Wally had essentially been a grandfather to me growing up, always at the little dinner parties and family gatherings, saying the prayers before meals, playing songs on my grandmother’s piano, and winding my grandmother and aunts’ grandfather clocks. He had nearly been my grandfather in true legality, in fact. He courted my grandmother for the entirety of the span in which our lives overlapped. For while he would bike back down Indian River Drive to his own home at a decent hour. He would then, after everyone else left, or he thought they had, bike back up. A small man, with short cropped white hair and beard, usually in a white polo shirt and pastel shorts, a pallid figure sometimes seen biking beneath the live oak and cabbage palm.
But he didn’t recognize me at the vet’s office, or chose not to at least. She refused his proposal on the grounds that she had married three times, not because she was fickle, but because they had all died while married to her. She felt herself to be a black widow of sorts, and so sought to spare him despite how much she cared for him. Or ,that’s what the family said to me anyhow.
Then, when I was about 12 years old, she was diagnosed with terminal pancreatic cancer. Things as they were, Wally proposed again and she accepted. But, as she had also been diagnosed with Alzheimer’s, she promptly forgot that she had accepted. Not terribly unexpected as she would confuse me with my forty-year old uncle or forget she no longer had a car. Indeed, even as the sole surviving proprietor of the funeral home, it soon became apparent that accounting was no longer the best thing with which to entrust her.
But regardless of all her failings and forgettings, Wally was crushed. Since her death he faded out of the family’s life and gatherings. The piano lay quiet and out of tune, the clocks remained unwound. His diminishing led me to think of her funeral a couple years before: the family business taking care of its own, me being a pallbearer with my cousins and uncles, the withered rose that still sat on my bookcase in Tampa.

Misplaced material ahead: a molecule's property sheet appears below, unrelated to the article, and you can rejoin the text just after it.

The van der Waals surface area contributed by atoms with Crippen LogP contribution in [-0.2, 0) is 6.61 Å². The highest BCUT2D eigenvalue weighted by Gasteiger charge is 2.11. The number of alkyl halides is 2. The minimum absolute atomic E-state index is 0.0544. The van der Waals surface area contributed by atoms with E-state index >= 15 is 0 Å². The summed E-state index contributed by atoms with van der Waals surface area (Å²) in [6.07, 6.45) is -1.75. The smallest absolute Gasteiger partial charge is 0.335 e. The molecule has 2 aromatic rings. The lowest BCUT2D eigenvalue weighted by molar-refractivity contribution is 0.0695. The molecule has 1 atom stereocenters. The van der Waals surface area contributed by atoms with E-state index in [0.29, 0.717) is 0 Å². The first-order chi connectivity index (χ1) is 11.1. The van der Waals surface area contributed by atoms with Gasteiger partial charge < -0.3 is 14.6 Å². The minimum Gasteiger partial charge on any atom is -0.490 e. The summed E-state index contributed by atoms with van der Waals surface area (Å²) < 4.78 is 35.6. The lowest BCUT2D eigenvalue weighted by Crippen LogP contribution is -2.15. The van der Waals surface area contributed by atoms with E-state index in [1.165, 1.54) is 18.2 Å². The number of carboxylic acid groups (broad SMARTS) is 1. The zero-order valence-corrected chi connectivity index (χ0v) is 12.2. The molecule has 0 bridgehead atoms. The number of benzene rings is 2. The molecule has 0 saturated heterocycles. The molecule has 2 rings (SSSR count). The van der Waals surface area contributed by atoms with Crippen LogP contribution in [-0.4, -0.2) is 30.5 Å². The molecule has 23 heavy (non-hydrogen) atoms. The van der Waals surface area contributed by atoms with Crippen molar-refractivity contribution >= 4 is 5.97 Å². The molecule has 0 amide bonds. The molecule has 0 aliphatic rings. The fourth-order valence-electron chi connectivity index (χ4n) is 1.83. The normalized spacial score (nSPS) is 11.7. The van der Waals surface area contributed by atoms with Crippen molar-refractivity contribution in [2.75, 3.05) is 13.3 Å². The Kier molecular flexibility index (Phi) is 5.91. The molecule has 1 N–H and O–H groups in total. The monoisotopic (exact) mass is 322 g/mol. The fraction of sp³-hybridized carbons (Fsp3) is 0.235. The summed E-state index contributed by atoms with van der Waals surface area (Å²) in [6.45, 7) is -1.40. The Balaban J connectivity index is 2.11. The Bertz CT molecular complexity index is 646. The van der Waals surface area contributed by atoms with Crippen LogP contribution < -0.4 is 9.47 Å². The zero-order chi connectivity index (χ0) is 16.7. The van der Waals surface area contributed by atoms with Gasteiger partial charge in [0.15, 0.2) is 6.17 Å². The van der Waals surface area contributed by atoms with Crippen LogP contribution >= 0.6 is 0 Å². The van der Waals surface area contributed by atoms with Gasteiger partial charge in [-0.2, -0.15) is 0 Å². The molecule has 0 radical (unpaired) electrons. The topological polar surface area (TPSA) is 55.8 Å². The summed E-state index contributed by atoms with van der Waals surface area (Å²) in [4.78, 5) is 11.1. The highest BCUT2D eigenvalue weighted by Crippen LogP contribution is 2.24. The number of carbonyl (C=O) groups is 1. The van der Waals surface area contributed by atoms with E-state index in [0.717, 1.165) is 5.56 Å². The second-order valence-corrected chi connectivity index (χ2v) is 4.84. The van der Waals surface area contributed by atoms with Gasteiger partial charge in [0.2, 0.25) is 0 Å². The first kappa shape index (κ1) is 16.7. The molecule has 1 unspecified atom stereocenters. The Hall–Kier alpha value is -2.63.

These thoughts ran through my head as I carried my near-grandfather’s dog back to the freezer—limp, and very light for a dog of his size. I wondered if it was congenital, this death-apathy. Certainly I missed my grandmother, and in the years since I have better realized what an amazing woman she was, but I had no need to mourn at the time. Of course, I was young, it put me in shock, I didn’t understand, and so on. It all amounted to make me feel uncaring and low. But I like to believe, as I recall laying Pokers among the others in the freezer, that it is bred into my family. That working as undertakers, morticians, funeral directors, coroners, or mortuary science majors, whatever, perhaps one better understands innately the natural passage from life to death. Maybe just by being born into this family, I already understand better than most that I will die out of it as well.